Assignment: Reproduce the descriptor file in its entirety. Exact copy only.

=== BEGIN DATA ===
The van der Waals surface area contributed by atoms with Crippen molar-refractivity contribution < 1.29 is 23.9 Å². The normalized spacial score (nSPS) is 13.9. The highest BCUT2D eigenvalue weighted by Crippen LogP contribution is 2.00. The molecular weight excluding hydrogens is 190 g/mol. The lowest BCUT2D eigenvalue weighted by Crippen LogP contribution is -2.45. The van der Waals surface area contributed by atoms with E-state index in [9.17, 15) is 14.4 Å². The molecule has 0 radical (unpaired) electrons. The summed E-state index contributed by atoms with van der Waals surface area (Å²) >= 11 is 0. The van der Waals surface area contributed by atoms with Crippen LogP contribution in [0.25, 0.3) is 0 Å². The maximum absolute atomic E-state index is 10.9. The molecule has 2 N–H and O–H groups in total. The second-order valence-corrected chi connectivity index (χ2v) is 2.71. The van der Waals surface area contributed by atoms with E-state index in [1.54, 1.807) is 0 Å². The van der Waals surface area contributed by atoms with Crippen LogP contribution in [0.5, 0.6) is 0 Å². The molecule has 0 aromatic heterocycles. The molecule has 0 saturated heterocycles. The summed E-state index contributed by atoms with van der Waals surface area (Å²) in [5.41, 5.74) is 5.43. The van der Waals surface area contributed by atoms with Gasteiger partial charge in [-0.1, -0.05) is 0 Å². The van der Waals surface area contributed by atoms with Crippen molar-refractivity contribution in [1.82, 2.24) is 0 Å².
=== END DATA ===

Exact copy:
The van der Waals surface area contributed by atoms with Crippen molar-refractivity contribution < 1.29 is 23.9 Å². The normalized spacial score (nSPS) is 13.9. The highest BCUT2D eigenvalue weighted by Crippen LogP contribution is 2.00. The molecular weight excluding hydrogens is 190 g/mol. The lowest BCUT2D eigenvalue weighted by Crippen LogP contribution is -2.45. The van der Waals surface area contributed by atoms with E-state index in [9.17, 15) is 14.4 Å². The molecule has 0 radical (unpaired) electrons. The summed E-state index contributed by atoms with van der Waals surface area (Å²) >= 11 is 0. The van der Waals surface area contributed by atoms with Crippen LogP contribution in [0.25, 0.3) is 0 Å². The maximum absolute atomic E-state index is 10.9. The molecule has 2 N–H and O–H groups in total. The second-order valence-corrected chi connectivity index (χ2v) is 2.71. The van der Waals surface area contributed by atoms with E-state index in [1.54, 1.807) is 0 Å². The van der Waals surface area contributed by atoms with Crippen LogP contribution in [0.5, 0.6) is 0 Å². The molecule has 0 aromatic heterocycles. The molecule has 0 saturated heterocycles. The summed E-state index contributed by atoms with van der Waals surface area (Å²) in [5.41, 5.74) is 5.43. The van der Waals surface area contributed by atoms with Gasteiger partial charge in [-0.1, -0.05) is 0 Å². The van der Waals surface area contributed by atoms with Crippen molar-refractivity contribution in [1.82, 2.24) is 0 Å².